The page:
Foreign money disadvantaged in China
By Paul Mackintosh - 14/05/12
One of the fondest hopes of foreign investors into the new ecosystem of RMB-denominated private equity was dashed this week – at least for the present – as China’s National Development and Reform Commission (NDRC) ruled that the presence of any foreign capital in an RMB vehicle will lead to it being treated as a foreign investor for the purposes of China’s investment regulations. This immediately calls into question the usefulness of the qualified foreign limited partner (QFLP) scheme, which was offered as the road into Chinese RMB private equity for global LPs, and sets back the efforts of TPG Capital, the Blackstone Group, the Carlyle Group and all the other greater or lesser international GPs who are struggling to launch vehicles to compete with the proliferation of domestic RMB funds now in the market.
The NDRC’s authority over this area is questionable in theory, with the Ministry of Commerce (MOFCOM) in theory being the relevant regulator. But the prospect of turf wars between regulators is no more encouraging for investors, least of all while MOFCOM fails to declare its stance. In terms of sector access, permissions and many other areas, anything branded foreign money remains disadvantaged in China.
The move is likely to retard rather than assist the development of China’s private equity industry. Transfer of knowledge from foreign GPs, and stricter international best practice oversight from global LPs, are two of the key incentives for letting outside capital participate in the RMB fund ecosystem in the first place, and the slapdash nature of many RMB fund structures is already being commented on at home and abroad. For as long as the rules promote a two-tier competitive environment in Chinese private equity, disadvantaging foreign investors for all their expertise, the structural quality of RMB funds will remain lower and the likelihood of some big and damaging Madoff-style bust in the sector will remain high.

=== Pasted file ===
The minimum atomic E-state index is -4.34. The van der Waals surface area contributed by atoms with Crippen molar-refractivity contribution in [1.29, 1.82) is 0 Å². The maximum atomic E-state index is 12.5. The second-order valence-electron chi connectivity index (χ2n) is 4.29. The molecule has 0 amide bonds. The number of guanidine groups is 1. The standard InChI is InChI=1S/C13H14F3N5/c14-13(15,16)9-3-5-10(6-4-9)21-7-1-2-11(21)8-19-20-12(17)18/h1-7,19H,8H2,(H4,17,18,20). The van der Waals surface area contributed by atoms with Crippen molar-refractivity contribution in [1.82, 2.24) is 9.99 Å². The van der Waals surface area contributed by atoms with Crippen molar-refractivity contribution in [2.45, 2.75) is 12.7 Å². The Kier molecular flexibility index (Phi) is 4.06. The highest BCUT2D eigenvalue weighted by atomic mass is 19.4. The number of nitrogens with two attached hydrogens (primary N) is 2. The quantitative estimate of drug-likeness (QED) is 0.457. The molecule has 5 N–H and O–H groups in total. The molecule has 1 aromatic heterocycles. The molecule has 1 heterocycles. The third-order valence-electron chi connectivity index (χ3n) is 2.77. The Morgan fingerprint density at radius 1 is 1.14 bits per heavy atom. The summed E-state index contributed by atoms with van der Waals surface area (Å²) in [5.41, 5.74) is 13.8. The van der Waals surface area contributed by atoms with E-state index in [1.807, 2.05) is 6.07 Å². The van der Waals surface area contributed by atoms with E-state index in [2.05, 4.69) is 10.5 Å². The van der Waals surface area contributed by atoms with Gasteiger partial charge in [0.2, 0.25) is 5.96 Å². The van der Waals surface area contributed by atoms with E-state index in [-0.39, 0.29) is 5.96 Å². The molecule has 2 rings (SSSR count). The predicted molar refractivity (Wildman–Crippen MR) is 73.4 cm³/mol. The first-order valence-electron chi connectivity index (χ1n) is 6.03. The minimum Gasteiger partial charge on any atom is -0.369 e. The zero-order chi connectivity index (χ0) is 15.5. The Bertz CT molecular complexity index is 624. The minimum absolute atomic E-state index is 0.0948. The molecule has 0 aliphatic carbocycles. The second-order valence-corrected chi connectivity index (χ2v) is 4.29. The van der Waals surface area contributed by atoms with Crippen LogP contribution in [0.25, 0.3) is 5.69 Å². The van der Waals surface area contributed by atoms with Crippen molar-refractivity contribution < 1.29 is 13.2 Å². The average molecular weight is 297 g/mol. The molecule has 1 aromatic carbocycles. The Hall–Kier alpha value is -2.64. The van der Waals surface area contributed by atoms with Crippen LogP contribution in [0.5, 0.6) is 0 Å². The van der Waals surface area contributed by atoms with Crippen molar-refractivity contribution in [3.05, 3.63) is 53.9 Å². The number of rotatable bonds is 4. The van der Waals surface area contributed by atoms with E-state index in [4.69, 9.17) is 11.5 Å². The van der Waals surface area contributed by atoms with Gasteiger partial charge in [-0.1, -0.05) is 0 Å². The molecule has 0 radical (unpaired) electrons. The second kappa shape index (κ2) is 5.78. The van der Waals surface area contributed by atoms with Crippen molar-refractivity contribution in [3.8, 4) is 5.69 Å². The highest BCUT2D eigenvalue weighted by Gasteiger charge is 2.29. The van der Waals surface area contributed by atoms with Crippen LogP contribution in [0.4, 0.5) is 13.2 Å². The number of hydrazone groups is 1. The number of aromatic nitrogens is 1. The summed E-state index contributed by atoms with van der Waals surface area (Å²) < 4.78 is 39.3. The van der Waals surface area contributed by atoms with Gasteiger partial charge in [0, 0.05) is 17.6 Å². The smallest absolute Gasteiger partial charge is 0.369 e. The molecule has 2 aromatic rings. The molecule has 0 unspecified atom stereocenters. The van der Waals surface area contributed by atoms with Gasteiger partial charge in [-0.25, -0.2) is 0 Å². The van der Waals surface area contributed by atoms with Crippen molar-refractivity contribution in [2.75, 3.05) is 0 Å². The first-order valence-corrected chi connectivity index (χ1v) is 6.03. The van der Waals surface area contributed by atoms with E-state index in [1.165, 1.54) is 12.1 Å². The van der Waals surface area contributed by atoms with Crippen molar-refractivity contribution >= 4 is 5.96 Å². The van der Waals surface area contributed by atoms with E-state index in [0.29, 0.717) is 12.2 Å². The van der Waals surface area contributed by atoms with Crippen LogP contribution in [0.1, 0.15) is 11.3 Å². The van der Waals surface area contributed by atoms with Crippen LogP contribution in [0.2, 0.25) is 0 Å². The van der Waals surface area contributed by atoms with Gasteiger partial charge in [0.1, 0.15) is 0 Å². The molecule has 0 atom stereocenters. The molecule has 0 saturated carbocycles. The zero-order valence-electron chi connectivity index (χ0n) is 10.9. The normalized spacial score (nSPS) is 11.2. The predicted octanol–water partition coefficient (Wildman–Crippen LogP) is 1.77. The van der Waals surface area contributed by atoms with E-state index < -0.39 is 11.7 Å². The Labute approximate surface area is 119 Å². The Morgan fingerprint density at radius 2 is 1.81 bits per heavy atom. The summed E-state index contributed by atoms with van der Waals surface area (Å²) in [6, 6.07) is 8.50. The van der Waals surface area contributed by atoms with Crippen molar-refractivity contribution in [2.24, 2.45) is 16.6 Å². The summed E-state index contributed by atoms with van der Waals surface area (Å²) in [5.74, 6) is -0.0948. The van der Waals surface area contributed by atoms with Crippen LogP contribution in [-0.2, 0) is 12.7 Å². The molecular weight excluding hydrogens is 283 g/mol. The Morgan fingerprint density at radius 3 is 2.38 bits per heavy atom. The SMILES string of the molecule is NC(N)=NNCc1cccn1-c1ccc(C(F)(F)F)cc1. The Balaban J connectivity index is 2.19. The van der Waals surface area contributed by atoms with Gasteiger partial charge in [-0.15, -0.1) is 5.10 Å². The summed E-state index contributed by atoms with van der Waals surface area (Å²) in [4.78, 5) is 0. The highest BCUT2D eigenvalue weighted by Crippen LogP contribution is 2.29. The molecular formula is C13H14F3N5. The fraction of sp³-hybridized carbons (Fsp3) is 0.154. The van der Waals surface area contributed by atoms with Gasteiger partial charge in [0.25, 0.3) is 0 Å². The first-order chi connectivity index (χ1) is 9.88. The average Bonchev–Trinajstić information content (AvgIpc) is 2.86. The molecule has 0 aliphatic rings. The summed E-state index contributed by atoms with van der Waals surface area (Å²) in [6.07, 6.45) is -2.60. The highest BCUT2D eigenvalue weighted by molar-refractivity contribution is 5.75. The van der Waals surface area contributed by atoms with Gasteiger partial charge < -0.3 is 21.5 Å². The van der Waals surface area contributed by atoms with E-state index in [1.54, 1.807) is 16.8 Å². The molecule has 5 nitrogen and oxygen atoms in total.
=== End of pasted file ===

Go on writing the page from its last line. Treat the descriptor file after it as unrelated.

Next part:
Worse, though, the news comes at a poorly chosen time. China’s April trade figures, just released, show import growth at over 10% below forecast at 0.3% for the month, according to Reuters, while export numbers cited show export growth at 4.9% versus forecast 8.5%. And with inflation just back under control at 4% by Reuters figures, China’s room to use government-led stimulus to make up for the shortfall in demand at home and abroad looks increasingly limited. Yet China’s incremental reforms of its financial services sector have so far failed to deliver the savings and investment solutions needed to give its citizens the confidence to shift from saving to consumption.
China badly needs new money and expertise to transform its economic model, as commentators and policy-makers alike insist on the need to move away from old methods. The time for ambitious solutions is now. More than the future of RMB private equity depends on it.